Pin Sash Wall Hanging

Pin Sash Wall-Hanging
by Lisa Thiessen

I don't know about you, but I've been quilting long enough to acquire quite a number of decorative pins relating to quilting. I had been having trouble keeping track of them all and was afraid I'd lose one, so I designed this little wallhanging to pin them to. This way, they make a nice display in my sewing room - and they're easy to find if I want to wear one! The wallhanging is simple, but the paper-pieced block is a little bit challenging. There are three sub units that need to be constructed separately, then put together. You should trim all seam allowances to 1/8" as you go, to avoid bulk. If you think that your pin collection will exceed the space allowed here, you can make the top as long as you like! I based my block design and colors on my sewing machine, but you can adjust the colours to suit your own tastes or décor.

Wall-Hanging:

6" X 8" Wall Hanging

For each wall hanging you will need:

Sewing machine: scraps of your machine color of choice, including a contrast strip for stripe and small piece of black for needle shaft.

Spool and thread: A scrap of a small scale stripe fabric for thread, small scraps to fit the spool ends.

Background: 1/4m includes enough for backing as well. Cut one 6 ½" X 8 ½" rectangle (if you want this to be the backing) before you start constructing the block.

Filler: One 6 ½" X 8 ½" rectangle flannel, light in color to avoid shadowing through on your light fabrics.

Hanging sleeve: One 2 ½" X 6" rectangle

Click Here for Printable Paper Piece Pattern

How to Paper Piece:

Paper piecing is a technique for piecing your quilting blocks together. It is a very accurate way to piece. A pattern printed on paper is used as a guide and the fabric is placed on the back of the paper. All the stitching is done from the paper side, following the printed lines. Paper piecing is often done on a fine paper (like a tracing paper) that is easy to remove after the piecing is complete. When paper piecing be sure to change your sewing machine needle to a larger size and adjust your stitch length to a short stitch. You should be stitching around 20 stitches per inch.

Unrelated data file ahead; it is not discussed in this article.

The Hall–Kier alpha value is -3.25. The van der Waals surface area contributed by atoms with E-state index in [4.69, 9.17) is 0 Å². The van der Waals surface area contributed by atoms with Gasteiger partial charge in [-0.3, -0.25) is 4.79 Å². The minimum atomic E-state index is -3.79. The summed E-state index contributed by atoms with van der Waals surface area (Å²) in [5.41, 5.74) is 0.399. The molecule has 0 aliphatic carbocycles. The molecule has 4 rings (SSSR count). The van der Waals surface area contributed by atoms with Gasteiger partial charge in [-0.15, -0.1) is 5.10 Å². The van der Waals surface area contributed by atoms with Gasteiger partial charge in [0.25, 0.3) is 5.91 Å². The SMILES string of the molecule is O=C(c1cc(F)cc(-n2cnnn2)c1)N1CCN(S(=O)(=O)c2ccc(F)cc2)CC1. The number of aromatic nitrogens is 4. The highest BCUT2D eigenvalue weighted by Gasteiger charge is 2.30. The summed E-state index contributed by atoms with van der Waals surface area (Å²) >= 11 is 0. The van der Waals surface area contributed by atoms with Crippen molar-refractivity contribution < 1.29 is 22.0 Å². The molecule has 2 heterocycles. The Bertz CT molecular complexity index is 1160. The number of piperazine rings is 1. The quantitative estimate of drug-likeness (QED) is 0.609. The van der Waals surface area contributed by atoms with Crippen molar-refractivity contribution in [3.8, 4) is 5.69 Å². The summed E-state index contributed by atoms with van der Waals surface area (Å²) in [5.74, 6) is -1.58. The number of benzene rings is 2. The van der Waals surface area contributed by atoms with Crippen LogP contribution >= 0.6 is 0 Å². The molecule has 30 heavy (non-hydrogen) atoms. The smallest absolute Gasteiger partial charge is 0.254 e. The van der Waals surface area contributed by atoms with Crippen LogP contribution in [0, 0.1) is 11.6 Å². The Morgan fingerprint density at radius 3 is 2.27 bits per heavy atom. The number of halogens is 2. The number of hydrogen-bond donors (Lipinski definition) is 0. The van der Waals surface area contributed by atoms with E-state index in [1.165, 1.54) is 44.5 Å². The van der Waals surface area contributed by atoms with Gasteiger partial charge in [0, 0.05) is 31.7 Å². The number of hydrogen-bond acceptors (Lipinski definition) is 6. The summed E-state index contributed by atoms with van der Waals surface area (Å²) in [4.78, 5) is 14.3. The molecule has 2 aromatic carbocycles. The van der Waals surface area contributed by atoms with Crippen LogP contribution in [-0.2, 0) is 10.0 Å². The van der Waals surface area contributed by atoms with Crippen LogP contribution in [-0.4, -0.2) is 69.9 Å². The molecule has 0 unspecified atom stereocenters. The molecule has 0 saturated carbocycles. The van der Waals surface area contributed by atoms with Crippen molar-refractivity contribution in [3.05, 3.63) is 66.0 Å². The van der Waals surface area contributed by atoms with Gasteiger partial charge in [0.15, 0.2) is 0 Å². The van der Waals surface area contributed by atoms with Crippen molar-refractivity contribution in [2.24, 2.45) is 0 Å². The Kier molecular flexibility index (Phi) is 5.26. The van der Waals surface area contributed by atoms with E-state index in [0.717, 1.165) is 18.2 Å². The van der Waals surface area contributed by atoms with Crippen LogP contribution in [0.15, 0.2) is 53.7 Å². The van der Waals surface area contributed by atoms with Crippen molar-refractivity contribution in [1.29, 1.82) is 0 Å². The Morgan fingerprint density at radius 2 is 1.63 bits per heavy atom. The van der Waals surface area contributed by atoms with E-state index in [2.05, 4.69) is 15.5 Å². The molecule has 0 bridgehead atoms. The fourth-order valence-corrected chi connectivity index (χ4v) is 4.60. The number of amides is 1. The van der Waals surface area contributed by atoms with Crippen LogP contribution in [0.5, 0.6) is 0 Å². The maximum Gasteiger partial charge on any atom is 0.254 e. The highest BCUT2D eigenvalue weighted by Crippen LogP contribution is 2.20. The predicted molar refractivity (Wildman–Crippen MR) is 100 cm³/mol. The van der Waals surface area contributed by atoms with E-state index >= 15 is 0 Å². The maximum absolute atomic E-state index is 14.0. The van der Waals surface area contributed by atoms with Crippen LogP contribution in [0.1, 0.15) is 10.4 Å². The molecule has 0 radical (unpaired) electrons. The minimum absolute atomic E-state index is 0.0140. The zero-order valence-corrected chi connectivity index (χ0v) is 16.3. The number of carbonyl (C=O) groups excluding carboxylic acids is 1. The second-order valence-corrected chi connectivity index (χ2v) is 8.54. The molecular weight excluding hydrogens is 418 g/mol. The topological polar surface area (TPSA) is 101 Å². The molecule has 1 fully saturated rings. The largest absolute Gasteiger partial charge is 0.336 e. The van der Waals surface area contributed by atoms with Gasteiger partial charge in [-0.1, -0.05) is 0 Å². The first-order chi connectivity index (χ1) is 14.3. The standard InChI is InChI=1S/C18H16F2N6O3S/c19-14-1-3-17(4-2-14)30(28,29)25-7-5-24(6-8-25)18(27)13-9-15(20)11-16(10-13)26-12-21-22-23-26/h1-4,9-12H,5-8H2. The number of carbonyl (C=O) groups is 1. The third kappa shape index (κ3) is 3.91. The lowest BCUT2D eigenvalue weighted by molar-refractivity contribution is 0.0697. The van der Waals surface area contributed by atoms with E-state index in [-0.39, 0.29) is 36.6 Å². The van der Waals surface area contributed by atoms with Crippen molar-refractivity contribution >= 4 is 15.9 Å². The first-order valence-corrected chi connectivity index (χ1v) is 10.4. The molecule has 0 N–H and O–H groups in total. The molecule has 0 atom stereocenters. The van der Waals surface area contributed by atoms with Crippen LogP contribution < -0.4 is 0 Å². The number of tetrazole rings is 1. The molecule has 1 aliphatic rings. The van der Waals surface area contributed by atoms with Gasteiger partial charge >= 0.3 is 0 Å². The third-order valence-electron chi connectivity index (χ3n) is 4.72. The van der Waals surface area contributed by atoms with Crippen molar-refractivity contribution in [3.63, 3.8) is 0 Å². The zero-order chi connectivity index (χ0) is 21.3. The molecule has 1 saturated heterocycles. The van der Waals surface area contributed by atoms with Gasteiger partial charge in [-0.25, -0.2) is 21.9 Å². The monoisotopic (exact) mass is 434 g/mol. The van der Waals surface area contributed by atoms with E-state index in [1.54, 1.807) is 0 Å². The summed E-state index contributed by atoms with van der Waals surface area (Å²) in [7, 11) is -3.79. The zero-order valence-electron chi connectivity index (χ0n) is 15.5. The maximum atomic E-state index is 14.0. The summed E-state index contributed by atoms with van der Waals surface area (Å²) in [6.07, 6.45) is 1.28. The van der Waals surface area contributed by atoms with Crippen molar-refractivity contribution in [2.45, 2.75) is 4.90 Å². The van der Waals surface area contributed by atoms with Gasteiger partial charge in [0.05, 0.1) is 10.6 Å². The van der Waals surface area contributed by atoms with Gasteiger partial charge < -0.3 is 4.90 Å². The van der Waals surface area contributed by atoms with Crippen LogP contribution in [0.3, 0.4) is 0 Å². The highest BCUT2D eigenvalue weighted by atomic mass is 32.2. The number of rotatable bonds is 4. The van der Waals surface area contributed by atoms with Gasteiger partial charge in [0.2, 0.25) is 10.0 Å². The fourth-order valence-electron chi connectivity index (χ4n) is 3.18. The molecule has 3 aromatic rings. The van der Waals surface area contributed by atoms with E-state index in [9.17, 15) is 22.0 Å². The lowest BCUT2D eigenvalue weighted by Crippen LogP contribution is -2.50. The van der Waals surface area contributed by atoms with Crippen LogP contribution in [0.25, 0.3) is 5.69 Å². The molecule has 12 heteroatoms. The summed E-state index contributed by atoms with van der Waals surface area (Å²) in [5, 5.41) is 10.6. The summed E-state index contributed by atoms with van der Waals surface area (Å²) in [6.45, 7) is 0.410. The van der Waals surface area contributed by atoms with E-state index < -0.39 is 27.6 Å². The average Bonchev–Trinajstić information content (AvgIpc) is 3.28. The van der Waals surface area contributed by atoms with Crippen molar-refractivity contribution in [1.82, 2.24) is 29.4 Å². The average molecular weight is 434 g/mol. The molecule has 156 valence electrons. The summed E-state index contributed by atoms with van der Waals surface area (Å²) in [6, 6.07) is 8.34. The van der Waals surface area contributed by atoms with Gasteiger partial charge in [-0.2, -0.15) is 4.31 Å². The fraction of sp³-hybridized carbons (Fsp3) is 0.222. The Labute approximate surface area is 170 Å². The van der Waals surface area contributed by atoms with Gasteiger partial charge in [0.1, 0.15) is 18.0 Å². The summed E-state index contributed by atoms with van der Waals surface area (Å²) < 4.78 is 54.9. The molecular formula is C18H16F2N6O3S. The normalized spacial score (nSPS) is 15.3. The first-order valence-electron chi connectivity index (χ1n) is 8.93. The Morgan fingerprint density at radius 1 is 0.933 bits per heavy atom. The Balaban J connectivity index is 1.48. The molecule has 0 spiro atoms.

Locate the number "1" on your paper piece pattern cut a square of fabric at least ½" larger than the section in which the number "1" is located in. Pin this fabric on the back of the paper, covering the complete number "1" section. The wrong side of the fabric should be directly up against the paper. Hold the pattern up to the light to be sure the number "1" section is completely covered by the fabric and there is an at least an extra ½" around all edges for the seam allowance. Next, take the fabric that will become the fabric for section "2". Line this fabric up with the raw edge from number "1" so that when stitched, fabric "2" will be folded over the number "2" section. Turn the pattern over to the paper side, keeping the fabrics in place and stitch on the line between sections "1" and "2". Fold the paper pattern back and trim away excess fabric leaving a ¼" seam. Iron or finger press the seam. Some notions that work great for paper piecing are the: Add-a-Quarter Ruler, wooden iron and the Clover Mini Iron.

Paper Piecing might seem a bit confusing at first because it feels like you are working opposite to how you should with the fabric on the bottom and stitching on the paper. After the initial piece of fabric has been pinned in place, right side up and on the back of the paper pattern, all remaining pieces are stitched with the fabric right sides together. After the fabrics have been lined up, and you have checked the pattern by holding it up to the light to ensure the stitching line is covered, the pattern is flipped to the top and stitched on the line. Continue working through the block number by number until the block is complete.